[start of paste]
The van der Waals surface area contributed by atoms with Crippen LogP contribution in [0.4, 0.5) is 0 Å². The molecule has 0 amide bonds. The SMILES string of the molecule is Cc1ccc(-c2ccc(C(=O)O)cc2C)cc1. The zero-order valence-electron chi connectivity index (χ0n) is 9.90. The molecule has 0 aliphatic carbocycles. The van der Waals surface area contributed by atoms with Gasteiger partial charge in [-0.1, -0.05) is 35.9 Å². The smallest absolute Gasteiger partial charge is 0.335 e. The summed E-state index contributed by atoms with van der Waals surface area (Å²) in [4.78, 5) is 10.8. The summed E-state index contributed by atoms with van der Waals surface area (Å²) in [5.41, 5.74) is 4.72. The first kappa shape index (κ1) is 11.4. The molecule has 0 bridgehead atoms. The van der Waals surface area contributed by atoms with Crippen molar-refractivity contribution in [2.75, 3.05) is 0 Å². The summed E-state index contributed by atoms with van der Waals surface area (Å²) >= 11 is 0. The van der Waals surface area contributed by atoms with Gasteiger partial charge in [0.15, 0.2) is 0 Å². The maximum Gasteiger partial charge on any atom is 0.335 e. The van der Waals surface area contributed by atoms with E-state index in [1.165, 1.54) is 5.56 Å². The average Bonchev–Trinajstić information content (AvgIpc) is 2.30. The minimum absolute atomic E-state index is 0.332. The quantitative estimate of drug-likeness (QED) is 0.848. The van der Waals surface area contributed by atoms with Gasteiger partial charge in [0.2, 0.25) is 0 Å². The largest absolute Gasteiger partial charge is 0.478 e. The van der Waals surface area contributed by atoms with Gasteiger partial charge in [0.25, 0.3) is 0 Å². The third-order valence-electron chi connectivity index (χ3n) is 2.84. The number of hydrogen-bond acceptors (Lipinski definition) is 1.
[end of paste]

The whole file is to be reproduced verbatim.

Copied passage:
The van der Waals surface area contributed by atoms with Crippen LogP contribution in [0.4, 0.5) is 0 Å². The molecule has 0 amide bonds. The SMILES string of the molecule is Cc1ccc(-c2ccc(C(=O)O)cc2C)cc1. The zero-order valence-electron chi connectivity index (χ0n) is 9.90. The molecule has 0 aliphatic carbocycles. The van der Waals surface area contributed by atoms with Gasteiger partial charge in [-0.1, -0.05) is 35.9 Å². The smallest absolute Gasteiger partial charge is 0.335 e. The summed E-state index contributed by atoms with van der Waals surface area (Å²) in [4.78, 5) is 10.8. The summed E-state index contributed by atoms with van der Waals surface area (Å²) in [5.41, 5.74) is 4.72. The first kappa shape index (κ1) is 11.4. The molecule has 0 bridgehead atoms. The van der Waals surface area contributed by atoms with Crippen molar-refractivity contribution in [2.75, 3.05) is 0 Å². The summed E-state index contributed by atoms with van der Waals surface area (Å²) >= 11 is 0. The van der Waals surface area contributed by atoms with Gasteiger partial charge in [0.15, 0.2) is 0 Å². The maximum Gasteiger partial charge on any atom is 0.335 e. The van der Waals surface area contributed by atoms with E-state index in [1.165, 1.54) is 5.56 Å². The average Bonchev–Trinajstić information content (AvgIpc) is 2.30. The minimum absolute atomic E-state index is 0.332. The quantitative estimate of drug-likeness (QED) is 0.848. The van der Waals surface area contributed by atoms with Gasteiger partial charge in [0.2, 0.25) is 0 Å². The largest absolute Gasteiger partial charge is 0.478 e. The van der Waals surface area contributed by atoms with Gasteiger partial charge in [0.25, 0.3) is 0 Å². The third-order valence-electron chi connectivity index (χ3n) is 2.84. The number of hydrogen-bond acceptors (Lipinski definition) is 1.